Filed under journal | Tags: · art history, central europe, communism, east-central europe, eastern europe, new tendencies, photography, politics, socialism, southeastern europe
“The tensions between actual and ideal versions of socialism elucidated by East German theorist Rudolf Bahro in 1977 are taken as a starting point for reconsidering East European art from the radical effervescence of the 1960s to the post-utopian twilight of the late 1970s. The special issue is premised on the concept that artistic life in Eastern Europe was profoundly shaped by the structures, conventions and workings of the overarching system, with artists and critics compelled to negotiate its productive contradictions. It examines the quotidian functioning of art scenes across the region that entailed the drawing up of tacit compromises and maintenance of calculated ambiguities in relations between party authorities and artists. Ultimately it was the latent and unrealised promise of actually existing socialism as much as its demonstrative failings that marked a crucial difference in the attitude of East European artists to the utopian reverberations of the era.”
With texts by Maja Fowkes & Reuben Fowkes, Tomáš Pospiszyl, Tomasz Załuski, Zsuzsa László, Daniel Grúň, Candice M Hamelin, Hana Buddeus, Alina Șerban, Raino Isto, Sonja Simonyi, Marko Ilić, and Armin Medosch.
Edited by Reuben Fowkes
Publisher Routledge, July 2018
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Filed under book | Tags: · art history, computer art, conceptual art, cybernetics, neo-avant-garde, new art practice, new tendencies, non-aligned movement
“New Tendencies, a non-aligned modernist art movement, emerged in the early 1960s in the former Yugoslavia, a non-aligned country. It represented a new sensibility, rejecting both Abstract Expressionism and socialist realism in an attempt to formulate an art adequate to the age of advanced mass production. In this book, Armin Medosch examines the development of New Tendencies as a major international art movement in the context of social, political, and technological history. Doing so, he traces concurrent paradigm shifts: the change from Fordism (the political economy of mass production and consumption) to the information society, and the change from postwar modernism to dematerialized postmodern art practices.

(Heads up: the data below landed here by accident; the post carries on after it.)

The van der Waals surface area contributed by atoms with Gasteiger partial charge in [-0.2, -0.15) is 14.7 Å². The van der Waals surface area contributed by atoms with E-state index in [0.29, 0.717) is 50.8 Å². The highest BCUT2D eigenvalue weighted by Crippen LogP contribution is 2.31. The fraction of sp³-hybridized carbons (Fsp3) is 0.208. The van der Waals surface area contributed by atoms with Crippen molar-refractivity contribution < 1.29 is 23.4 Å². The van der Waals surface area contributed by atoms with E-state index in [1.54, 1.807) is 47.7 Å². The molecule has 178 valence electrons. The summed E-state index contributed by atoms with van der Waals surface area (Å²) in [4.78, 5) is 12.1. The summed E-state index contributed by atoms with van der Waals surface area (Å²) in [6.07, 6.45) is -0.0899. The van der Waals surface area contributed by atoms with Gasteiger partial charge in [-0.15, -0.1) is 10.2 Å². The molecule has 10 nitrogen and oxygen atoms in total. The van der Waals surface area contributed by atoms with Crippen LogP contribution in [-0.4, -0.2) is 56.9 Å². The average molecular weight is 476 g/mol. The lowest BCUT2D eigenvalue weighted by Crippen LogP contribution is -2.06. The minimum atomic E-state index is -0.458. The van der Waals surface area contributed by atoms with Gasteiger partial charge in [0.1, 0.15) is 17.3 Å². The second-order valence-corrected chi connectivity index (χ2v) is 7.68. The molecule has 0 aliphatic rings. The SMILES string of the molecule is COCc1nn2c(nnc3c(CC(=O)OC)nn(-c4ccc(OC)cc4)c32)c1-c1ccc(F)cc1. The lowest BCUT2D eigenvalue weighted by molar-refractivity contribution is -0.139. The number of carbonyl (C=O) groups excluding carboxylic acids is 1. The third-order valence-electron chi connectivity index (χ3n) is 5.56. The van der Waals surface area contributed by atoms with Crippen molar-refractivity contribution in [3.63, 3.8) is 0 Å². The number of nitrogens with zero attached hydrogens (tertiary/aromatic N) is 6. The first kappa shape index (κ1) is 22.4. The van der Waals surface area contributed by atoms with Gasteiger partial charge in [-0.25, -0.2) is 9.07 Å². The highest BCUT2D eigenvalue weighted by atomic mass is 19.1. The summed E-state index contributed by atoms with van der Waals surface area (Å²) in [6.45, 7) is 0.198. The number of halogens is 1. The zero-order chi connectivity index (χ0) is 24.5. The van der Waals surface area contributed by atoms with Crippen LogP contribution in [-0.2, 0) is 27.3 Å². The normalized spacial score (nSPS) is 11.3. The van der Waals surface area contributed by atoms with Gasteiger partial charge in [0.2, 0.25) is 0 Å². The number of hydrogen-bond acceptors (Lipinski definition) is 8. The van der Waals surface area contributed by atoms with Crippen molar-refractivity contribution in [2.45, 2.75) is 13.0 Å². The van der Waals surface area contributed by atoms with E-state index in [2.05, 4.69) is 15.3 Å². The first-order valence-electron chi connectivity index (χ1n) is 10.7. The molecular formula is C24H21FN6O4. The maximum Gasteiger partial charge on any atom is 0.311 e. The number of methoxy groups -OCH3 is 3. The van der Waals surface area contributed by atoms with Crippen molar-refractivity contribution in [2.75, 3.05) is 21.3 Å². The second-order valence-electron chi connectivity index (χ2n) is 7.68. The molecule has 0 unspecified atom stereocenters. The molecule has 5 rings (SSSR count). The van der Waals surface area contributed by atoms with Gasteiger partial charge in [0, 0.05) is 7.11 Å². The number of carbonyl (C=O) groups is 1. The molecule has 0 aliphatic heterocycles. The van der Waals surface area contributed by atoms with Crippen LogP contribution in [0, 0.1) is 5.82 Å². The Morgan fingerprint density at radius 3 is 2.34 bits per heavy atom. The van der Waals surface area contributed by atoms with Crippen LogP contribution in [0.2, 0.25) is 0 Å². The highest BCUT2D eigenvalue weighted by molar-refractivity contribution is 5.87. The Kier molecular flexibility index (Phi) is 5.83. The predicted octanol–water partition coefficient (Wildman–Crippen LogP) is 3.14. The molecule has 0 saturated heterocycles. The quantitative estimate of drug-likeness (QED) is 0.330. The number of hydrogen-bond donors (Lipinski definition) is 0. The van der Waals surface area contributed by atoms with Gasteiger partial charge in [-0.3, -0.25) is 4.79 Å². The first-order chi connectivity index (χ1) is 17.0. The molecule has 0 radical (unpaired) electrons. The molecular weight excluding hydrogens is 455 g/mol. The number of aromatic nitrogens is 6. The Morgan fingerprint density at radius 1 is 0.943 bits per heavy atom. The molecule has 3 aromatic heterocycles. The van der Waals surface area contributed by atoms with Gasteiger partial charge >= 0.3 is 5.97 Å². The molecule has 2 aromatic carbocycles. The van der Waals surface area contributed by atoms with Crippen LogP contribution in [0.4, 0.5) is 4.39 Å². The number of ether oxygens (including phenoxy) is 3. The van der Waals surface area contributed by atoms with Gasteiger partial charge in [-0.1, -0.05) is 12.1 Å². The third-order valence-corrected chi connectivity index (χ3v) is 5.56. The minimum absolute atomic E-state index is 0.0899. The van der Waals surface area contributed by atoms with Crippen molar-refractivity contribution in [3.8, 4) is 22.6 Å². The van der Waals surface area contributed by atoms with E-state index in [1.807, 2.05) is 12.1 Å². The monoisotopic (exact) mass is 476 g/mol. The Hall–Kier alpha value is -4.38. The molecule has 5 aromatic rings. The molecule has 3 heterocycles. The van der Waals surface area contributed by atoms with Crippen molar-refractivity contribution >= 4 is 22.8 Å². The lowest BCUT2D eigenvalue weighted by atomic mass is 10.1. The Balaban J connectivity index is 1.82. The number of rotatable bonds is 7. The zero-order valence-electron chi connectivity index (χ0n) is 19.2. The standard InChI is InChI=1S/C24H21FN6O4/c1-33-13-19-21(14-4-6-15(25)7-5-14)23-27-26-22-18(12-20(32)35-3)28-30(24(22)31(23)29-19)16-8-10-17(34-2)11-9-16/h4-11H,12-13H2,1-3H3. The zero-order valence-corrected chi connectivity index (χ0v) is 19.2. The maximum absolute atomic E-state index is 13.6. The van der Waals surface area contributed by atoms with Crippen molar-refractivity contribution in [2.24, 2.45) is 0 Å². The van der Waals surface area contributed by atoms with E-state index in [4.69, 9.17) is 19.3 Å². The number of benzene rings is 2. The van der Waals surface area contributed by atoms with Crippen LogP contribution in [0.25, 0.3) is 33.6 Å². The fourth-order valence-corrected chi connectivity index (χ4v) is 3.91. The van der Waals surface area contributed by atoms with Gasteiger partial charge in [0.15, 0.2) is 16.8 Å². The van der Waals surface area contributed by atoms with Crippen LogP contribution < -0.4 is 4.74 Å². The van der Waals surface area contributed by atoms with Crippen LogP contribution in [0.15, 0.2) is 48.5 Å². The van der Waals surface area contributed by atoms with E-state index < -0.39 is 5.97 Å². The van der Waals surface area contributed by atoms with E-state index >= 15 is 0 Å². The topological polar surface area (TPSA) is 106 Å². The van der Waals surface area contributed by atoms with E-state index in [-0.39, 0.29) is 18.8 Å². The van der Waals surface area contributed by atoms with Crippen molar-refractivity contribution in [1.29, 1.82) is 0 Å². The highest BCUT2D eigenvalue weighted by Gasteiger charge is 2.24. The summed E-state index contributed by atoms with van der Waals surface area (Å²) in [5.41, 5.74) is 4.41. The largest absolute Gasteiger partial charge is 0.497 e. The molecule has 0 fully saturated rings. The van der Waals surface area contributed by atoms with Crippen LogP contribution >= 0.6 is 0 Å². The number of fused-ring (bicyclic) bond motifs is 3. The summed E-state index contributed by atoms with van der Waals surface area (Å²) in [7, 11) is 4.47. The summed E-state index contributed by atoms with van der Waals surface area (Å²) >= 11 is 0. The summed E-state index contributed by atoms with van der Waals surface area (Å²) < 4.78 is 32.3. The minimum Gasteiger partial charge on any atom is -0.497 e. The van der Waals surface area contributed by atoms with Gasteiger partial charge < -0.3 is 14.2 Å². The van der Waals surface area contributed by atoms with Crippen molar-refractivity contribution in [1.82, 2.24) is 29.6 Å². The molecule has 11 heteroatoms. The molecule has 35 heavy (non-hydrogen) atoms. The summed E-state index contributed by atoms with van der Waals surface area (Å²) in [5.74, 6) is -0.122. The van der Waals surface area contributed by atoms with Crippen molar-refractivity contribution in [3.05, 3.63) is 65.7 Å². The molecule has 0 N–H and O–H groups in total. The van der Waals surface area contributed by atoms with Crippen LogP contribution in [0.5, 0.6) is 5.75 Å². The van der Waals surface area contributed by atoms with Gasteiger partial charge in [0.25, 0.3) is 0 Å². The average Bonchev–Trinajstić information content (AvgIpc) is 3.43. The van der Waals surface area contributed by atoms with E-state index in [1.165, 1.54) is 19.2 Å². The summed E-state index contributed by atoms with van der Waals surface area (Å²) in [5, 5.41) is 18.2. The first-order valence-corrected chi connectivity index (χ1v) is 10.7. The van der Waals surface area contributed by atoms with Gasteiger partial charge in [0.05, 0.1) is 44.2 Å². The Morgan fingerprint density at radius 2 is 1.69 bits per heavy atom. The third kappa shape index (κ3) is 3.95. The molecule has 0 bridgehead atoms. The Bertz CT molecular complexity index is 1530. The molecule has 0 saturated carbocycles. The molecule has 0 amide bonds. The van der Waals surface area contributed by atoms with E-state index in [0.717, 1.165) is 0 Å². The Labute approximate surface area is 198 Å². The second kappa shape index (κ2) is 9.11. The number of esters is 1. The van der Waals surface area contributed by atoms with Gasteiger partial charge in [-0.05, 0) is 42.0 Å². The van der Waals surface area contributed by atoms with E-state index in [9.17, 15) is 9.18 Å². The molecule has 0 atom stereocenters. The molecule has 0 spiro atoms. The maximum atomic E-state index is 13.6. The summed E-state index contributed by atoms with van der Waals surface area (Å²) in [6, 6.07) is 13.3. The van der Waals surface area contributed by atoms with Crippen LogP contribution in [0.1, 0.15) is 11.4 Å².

Medosch explains that New Tendencies, rather than opposing the forces of technology as most artists and intellectuals of the time did, imagined the rapid advance of technology to be a springboard into a future beyond alienation and oppression. Works by New Tendencies cast the viewer as coproducer, abolishing the idea of artist as creative genius and replacing it with the notion of the visual researcher. In 1968 and 1969, the group actively turned to the computer as a medium of visual research, anticipating new media and digital art.
Medosch discusses modernization in then-Yugoslavia and other nations on the periphery; looks in detail at New Tendencies’ five major exhibitions in Zagreb (the capital of Croatia); and considers such topics as the group’s relation to science, the changing relationship of manual and intellectual labor, New Tendencies in the international art market, their engagement with computer art, and the group’s eventual eclipse by other “new art practices” including conceptualism, land art, and arte povera. Numerous illustrations document New Tendencies’ works and exhibitions.”
Based on 2012 dissertation from Goldsmiths, University of London.
Publisher MIT Press, 2016
ISBN 9780262034166, 0262034166